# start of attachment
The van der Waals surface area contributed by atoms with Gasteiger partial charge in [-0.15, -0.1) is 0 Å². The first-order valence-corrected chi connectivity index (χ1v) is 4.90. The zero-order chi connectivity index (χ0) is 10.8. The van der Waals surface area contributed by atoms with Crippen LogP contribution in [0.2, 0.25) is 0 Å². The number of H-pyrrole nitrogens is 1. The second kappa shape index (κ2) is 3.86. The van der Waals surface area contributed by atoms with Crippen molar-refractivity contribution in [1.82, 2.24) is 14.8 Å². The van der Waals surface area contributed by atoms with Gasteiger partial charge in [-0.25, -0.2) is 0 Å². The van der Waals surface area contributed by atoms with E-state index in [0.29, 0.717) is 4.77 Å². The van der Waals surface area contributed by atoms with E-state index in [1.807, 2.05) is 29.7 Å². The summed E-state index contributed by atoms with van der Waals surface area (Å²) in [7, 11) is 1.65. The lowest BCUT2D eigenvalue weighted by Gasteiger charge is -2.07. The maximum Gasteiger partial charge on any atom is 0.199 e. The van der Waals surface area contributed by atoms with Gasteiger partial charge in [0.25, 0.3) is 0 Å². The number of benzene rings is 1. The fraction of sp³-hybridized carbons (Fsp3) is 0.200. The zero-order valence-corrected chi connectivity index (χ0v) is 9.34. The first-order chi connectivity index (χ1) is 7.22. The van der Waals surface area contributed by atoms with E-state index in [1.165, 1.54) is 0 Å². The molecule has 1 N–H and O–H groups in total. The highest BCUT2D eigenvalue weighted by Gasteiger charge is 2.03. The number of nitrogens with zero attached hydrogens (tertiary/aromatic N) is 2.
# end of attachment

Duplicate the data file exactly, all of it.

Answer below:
The van der Waals surface area contributed by atoms with Gasteiger partial charge in [-0.15, -0.1) is 0 Å². The first-order valence-corrected chi connectivity index (χ1v) is 4.90. The zero-order chi connectivity index (χ0) is 10.8. The van der Waals surface area contributed by atoms with Crippen LogP contribution in [0.2, 0.25) is 0 Å². The number of H-pyrrole nitrogens is 1. The second kappa shape index (κ2) is 3.86. The van der Waals surface area contributed by atoms with Crippen molar-refractivity contribution in [1.82, 2.24) is 14.8 Å². The van der Waals surface area contributed by atoms with Gasteiger partial charge in [-0.25, -0.2) is 0 Å². The van der Waals surface area contributed by atoms with E-state index in [0.29, 0.717) is 4.77 Å². The van der Waals surface area contributed by atoms with E-state index in [1.807, 2.05) is 29.7 Å². The summed E-state index contributed by atoms with van der Waals surface area (Å²) in [7, 11) is 1.65. The lowest BCUT2D eigenvalue weighted by Gasteiger charge is -2.07. The maximum Gasteiger partial charge on any atom is 0.199 e. The van der Waals surface area contributed by atoms with Gasteiger partial charge in [0.25, 0.3) is 0 Å². The number of benzene rings is 1. The fraction of sp³-hybridized carbons (Fsp3) is 0.200. The zero-order valence-corrected chi connectivity index (χ0v) is 9.34. The first-order chi connectivity index (χ1) is 7.22. The van der Waals surface area contributed by atoms with E-state index in [1.165, 1.54) is 0 Å². The molecule has 1 N–H and O–H groups in total. The highest BCUT2D eigenvalue weighted by Gasteiger charge is 2.03. The number of nitrogens with zero attached hydrogens (tertiary/aromatic N) is 2.